Wednesday, 4 January 2012


Shower time for my daughter ended in tears in the other night. Mainly from her, but some from me, too.

The household was lightly frazzled by evening, anyway, after some Olympic niggling between the kids.

My patience was gossamer thin by the time I tried to get my girl into the shower cubicle, to set about washing her hair.

But she wouldn't step in. And she wouldn't stop scratching.

People with Prader-Willi Syndrome can have a tendency to skin pick. I'm not just talking about the urge you have to pick at a scab once or twice before you force yourself to leave it alone. I mean doing it repeatedly, enough to cause infection and even scarring.

With my daughter, it manifests itself in the form of scratching. She often ends up with a sore-looking neck or arm after sitting and repeatedly scratching an itch. We put E45 cream in her back at night to ease her urge to scratch along the length of her spinal fusion scar (or at least the bits she can reach).

On this occasion, it was defiant. I told her to get in the shower and stop scratching her tummy, which had lots of red marks on it. But for some reason, this turned out to be one of those rare occasions when my daughter decides out of the blue to be rebellious. She looked me straight in the eyes, planted both hands on her stomach, and started scratching even more furiously, her skin turning an angry red.

I tried to grab her hands but she increased the speed, her nails digging in and even causing a couple of pin- prick-sized spots of blood to appear.

There followed a short battle, where I had to resort to the underhand tactic of bundling her in the shower cubicle and deliberately aiming the nozzle so the water flowed over her face and into her eyes (which she hates).

It broke the spell. The scratching frenzy finished.

She was struck with the guilt that always hits her after a display of odd behaviour. Floods of tears ensued.

A cuddle on the sofa , a light hot chocolate, numerous sorrys from her for ignoring me and several sorrys from me for shouting, and it was all over, as quickly as it had begun.

Video is Morphine - Scratch


  1. Hello,
    I think that the more emotional you reply to her scratching, the worse.
    I understand that easier said than done. But the more you respond emotionally, the more she will do it. A vicious circle.

    I believe that the best you can do is when she does it, ignore it. If you need to put on some cream or to make any care of the sore, do it without showing that you are angry (the cool cucumber).
    The more you are showing a cool cucumber face (easier said than done, that's for sure), the quickest it will stop this unpleasant (and potentially dangerous) behaviour.
    The more you are emotional when dealing with it, the more she will do it.

    About the shower, have you thought about asking which type of soap she likes ?
    If her skin is dry, avoid soap and prefer syndet, preferably a greasy syndet (syndet with some fat inside, which is even more gentle than syndet).
    Does she like a cream like Nivea on her body ?
    She can also have an itchy skin "only" because her skin is too dry. Even persons without PWS can feel this urge to scratch, stress increases this urge to scratch (to me, it can lead to bleeding and no, I don't suffer from PWS).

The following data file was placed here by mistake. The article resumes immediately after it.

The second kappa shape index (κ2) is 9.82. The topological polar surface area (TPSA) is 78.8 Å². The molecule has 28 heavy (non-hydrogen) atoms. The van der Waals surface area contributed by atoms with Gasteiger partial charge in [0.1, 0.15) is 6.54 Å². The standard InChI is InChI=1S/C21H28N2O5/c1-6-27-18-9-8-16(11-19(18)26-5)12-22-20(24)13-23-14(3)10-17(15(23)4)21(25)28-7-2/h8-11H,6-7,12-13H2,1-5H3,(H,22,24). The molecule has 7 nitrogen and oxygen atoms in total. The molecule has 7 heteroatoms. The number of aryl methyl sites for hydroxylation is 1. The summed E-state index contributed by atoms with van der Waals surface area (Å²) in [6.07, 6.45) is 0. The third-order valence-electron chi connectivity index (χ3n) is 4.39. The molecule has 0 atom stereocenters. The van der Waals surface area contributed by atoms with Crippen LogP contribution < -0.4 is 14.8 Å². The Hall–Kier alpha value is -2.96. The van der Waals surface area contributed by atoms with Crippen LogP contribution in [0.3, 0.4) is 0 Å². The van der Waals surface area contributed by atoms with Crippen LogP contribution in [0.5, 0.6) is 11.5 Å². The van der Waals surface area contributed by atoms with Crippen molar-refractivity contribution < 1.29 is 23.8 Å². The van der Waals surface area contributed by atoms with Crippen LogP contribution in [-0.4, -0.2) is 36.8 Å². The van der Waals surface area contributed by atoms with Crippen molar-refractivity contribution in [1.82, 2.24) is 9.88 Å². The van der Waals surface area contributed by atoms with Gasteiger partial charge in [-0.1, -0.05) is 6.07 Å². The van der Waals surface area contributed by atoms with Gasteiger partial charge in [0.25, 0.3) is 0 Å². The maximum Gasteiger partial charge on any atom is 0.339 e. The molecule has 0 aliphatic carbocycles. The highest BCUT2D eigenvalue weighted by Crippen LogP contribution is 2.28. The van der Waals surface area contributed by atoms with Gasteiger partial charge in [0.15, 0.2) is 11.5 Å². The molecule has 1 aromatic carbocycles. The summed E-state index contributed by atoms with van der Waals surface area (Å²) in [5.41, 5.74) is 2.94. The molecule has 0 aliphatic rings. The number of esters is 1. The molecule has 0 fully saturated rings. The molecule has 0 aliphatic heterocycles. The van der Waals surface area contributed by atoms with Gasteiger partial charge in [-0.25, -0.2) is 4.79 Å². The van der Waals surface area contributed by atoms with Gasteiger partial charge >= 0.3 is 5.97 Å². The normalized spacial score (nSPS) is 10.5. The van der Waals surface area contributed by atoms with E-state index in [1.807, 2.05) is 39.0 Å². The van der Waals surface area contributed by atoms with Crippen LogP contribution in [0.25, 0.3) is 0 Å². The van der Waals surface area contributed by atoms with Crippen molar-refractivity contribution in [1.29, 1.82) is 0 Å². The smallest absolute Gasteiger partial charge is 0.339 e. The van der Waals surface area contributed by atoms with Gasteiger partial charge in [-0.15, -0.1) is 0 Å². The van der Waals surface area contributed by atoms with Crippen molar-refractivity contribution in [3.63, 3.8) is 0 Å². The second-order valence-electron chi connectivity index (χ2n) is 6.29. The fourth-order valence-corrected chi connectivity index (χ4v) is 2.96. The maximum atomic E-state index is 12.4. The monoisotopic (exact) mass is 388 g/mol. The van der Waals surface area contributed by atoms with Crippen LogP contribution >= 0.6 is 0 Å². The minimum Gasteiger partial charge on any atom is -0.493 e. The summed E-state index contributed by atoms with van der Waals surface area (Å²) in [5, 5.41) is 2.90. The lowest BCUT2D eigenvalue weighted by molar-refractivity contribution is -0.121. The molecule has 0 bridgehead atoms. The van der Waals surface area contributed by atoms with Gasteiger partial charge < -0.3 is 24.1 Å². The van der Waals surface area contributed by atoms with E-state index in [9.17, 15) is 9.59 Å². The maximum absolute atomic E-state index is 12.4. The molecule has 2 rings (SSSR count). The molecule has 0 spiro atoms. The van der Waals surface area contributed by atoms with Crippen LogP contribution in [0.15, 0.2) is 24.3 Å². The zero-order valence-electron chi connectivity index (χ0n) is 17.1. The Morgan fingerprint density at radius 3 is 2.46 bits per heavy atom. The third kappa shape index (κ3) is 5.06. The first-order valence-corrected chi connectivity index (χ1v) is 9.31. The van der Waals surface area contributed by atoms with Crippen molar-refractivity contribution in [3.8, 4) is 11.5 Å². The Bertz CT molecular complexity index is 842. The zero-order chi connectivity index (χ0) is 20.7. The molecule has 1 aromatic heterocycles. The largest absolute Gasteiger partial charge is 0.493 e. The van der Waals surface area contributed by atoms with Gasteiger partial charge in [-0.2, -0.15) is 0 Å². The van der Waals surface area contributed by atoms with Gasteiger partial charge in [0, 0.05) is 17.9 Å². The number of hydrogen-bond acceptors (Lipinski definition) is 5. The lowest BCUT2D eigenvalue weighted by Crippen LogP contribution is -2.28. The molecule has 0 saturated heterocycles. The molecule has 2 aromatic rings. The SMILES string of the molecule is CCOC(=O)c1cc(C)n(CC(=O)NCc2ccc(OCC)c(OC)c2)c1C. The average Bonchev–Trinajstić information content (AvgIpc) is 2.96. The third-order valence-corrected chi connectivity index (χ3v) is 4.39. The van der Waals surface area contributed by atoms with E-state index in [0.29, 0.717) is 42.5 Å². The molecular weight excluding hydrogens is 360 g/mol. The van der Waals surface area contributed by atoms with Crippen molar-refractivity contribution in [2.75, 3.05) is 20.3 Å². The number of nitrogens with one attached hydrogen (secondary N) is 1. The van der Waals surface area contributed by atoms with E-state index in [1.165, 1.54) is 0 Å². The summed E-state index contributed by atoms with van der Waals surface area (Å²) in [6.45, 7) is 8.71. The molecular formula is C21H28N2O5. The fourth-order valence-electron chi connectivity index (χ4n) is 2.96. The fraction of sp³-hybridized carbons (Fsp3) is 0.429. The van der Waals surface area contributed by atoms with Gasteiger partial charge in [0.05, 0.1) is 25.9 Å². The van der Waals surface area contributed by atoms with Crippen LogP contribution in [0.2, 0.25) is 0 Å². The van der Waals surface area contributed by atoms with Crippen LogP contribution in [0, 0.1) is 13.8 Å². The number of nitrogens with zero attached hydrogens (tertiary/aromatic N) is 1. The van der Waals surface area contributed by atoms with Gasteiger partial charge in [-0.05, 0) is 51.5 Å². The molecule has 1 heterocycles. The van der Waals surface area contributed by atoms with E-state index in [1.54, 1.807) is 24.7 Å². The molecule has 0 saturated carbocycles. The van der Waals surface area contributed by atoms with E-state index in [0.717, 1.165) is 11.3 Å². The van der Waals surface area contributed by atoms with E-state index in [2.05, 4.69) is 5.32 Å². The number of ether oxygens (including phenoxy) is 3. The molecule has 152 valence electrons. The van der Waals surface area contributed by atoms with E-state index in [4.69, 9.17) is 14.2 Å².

Maybe you can go to the chemist with your daughter and ask her to choose a syndet and a cream.
    As she participates more (and at 13 years old, it's normal that a person wants to choose if she prefers to get a soap or a syndet) while choosing her products, she could stop defying you when it's time for shower.
    You can even put the syndet in a recipient in a shape she likes : if she likes cats for example, you can put the syndet in a bottle which has a shape of cat.
    It can be the ideal step to let her have more responsibilities for her personal care : she can choose her personal toothpaste and an electrical toothbrush if she wants to.
    About washing her face morning and evening, don't appeal yourself to "special products for young people" if she has acne (not sure she has, but it's still a good point to remind) : skin with acne is still fragile, so stay away from very alcaline and aggressive products, which are not improving but making acne worse.

    Take care

  2. Thanks Giulia, that's some great advice. I'm aware of the vicious circle and usually manage to step out of it and keep calm. But on occasions I fail, and feel guilty afterwards, because I know I could have handled it better.
    I'll check out what you say about syndet. She chooses her own toothpaste, and cleans her teeth brilliantly by herself with an electric toothbrush, so I'm sure she would like to choose her own bottle for the syndet.
    Thanks again for the advice.

  3. Syndet is a synthetic detergent : it's a soap without soap. Dove is a good brand of syndet that you can find at supermarket, I advised the chemist because she won't be tempted with food. But if she can handle the supermarket, go for it :D
    And let her choose also a cream for her body, provided that the cream is very oily : when her skin itches, the more oily the cream is, the better. It's the oil which keeps the water in the skin, a bit like the lid on the pan when you cook. Nivea is a good one, but you have others too.
    It also helps healing the picking : in those days, they put on fatty stuff like almond oil on the skin to make it heal better.

    Exactly like she starts to choose her clothes (I think that she chooses her clothes at 13 years old, even with your supervision), she can also like to choose with which kind of products she washes herself :)